A passing student may have seen a Troy Tones performance and dancing public safety officers at Tommy Trojan on Tuesday, but students and faculty weren't there just for show. They assembled in support of #TogetherUSC, an awareness program for diversity, inclusion and bias prevention that launched in October 2015.
Sarah Reyes, a junior public relations major and an artist, thinks #TogetherUSC has rallied the USC community since last fall.
"The staff and the faculty make great efforts to make everyone feel included and to make sure that everyone knows about the opportunities and the resources," she said. "I think they're very good at putting the word out there."
USC renewed its focus on race and diversity issues on campus after a fraternity member hurled a racially charged epithet at USC's student body president, Rini Sampath, in September 2015. Sampath graduated in May, but the challenges she faced as president drove her to lead the charge for heightened inclusivity for people of color and increased attention to how those people are treated.
"I hope that USC has woken up to see and sincerely hear the experiences of marginalized students on campus," Sampath said. "As the first woman student body president in a decade, and one of the very few people of color elected to that role, it was my duty to pass the mic to other students who have long been excluded from the decision making process."
The #TogetherUSC coalition of campus organizations was assembled to raise awareness of racial issues that exist on campus by creating dialogue between administrators, faculty and the student body. It also formed as a representation of the many racial identities at the university.
Lynette Merriman, the faculty spokesperson for #TogetherUSC, uses her position to encourage students to form support networks. She also spreads awareness of resources available on campus such as the bias reporter and Trojans Care for Trojans. She said a lot of students have come forward about problems they've seen in their communities since the campaign started.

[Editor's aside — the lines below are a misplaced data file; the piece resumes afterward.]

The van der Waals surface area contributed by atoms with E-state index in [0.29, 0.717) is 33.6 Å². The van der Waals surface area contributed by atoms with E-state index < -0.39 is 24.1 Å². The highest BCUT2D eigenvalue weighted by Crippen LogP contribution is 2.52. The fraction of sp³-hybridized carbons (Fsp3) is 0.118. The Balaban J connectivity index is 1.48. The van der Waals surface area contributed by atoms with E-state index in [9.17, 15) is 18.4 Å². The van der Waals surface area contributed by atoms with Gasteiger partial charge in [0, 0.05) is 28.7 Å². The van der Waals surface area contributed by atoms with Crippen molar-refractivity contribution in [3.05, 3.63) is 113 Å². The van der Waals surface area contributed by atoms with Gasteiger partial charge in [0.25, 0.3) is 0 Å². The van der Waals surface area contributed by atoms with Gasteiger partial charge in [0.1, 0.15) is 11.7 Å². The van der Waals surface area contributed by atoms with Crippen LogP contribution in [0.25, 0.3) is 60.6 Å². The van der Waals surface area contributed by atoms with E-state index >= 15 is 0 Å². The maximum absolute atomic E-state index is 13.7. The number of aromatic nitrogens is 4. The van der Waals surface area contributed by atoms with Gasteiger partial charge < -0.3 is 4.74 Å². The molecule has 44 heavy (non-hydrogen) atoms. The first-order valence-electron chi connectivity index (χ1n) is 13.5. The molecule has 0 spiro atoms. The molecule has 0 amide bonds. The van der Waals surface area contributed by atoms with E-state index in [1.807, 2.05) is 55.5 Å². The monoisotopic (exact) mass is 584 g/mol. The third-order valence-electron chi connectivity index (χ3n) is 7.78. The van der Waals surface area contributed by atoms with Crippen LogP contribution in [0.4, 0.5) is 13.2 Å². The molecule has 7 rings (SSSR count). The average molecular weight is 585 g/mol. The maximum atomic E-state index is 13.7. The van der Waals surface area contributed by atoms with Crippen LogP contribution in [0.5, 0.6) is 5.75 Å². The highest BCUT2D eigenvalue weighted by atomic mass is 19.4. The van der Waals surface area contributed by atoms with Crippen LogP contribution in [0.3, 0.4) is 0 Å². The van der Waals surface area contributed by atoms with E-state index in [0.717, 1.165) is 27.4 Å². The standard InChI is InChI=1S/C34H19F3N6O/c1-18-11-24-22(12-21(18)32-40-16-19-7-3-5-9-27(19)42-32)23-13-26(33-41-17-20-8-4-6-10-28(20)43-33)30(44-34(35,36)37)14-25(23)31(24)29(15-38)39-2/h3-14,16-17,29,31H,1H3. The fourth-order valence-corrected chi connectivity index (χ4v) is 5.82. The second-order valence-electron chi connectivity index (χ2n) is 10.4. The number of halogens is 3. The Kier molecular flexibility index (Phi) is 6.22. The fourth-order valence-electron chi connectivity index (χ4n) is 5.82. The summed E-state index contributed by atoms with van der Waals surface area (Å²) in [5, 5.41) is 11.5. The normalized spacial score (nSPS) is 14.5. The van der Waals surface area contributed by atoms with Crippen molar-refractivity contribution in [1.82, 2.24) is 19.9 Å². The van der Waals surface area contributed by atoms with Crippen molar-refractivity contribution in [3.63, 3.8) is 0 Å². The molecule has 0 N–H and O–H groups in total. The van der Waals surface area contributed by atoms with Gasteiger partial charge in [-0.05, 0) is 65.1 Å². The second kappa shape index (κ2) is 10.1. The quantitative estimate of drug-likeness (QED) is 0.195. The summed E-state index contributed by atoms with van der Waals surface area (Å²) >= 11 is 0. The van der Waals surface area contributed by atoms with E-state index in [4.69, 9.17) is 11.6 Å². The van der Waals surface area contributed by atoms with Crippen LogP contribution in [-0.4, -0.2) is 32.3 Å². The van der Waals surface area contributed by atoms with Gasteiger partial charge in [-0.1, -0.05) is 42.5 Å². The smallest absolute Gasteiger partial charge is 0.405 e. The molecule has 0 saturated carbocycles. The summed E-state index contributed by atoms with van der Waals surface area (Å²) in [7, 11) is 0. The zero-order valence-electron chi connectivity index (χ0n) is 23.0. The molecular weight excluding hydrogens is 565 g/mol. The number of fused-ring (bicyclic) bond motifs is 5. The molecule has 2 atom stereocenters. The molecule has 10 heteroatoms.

"We're just getting a lot more students to let us know what issues either make them uncomfortable or when they're worried about another student," she said. "I really appreciate the fact that if a student is worried about someone else they want to come forward and try to help them."
But while some tout progress, Sampath notes that one one of the ongoing challenges for racial inclusion in the USC community lies in the faculty's makeup, even if the situation is improving.
"Although it may take some time for us to see the effects of our labors in goals such as increased faculty of color, during my term, I know we were able to change the culture of campus by encouraging students to speak out for real, tangible change," she said.
Current students acknowledge that their own races are not always represented by their instructors. Taya Lee, a student, feels welcome in the diverse student body but agrees with Sampath that the faculty should represent more ethnicities.
"Classes are not taught usually by people of color or people of other cultures," Lee said. "Even classes about African Americans are not always taught by people who have lived that life."
The students involved with #TogetherUSC worked with the administration to push for institutional change during the campaign's first year of existence. Merriman has used her position as an administrator to help students make that change.
"I challenge them to blend the communities they're a part of. We're one big family, we have a lot of talents, we're an impressive family," she said. "But if we stay in silos we're not going to benefit from that and I think there's an opportunity here to really make this an amazing inclusive society where we learn so much from one another."
Michael Gorse, an LGBT Resource Center Supervisor acknowledged that the university administration is making progress toward inclusivity but that their work is not done.
"Particularly for our transgender students there's been a lot of changes in terms of name policies and ID cards, " Gorse said. "We're working on all gender restrooms right now, but there's definitely still work to do. And that's why our offices exist and why this initiative exists."
Sampath remains hopeful that the USC administration will maintain its commitment to diversity and inclusion. However, she also sees students as the drivers of change on campus.
"I hope students will keep pushing forward on this advocacy work by thinking critically and challenging the status quo. Creating opportunity and access for students from marginalized communities doesn't happen overnight," she said. "It takes persistence but is so important. In addition to the now and in addition to giving thousands of students a real home at USC, it's going to impact generations to come."
Current students, like Reyes, agreed that change begins with the student body.
"We're all USC students, we're all here for education," Reyes said. "We're all here just to enjoy life and all students like inclusion. There's no separation anywhere."
During the event, Reyes painted an image of the heads of students from different ethnicities with their hair woven together as a reflection of the unity of USC's campus. The battle for inclusivity at the university is ongoing, but students like Reyes are continuing the fight Sampath started during her presidency.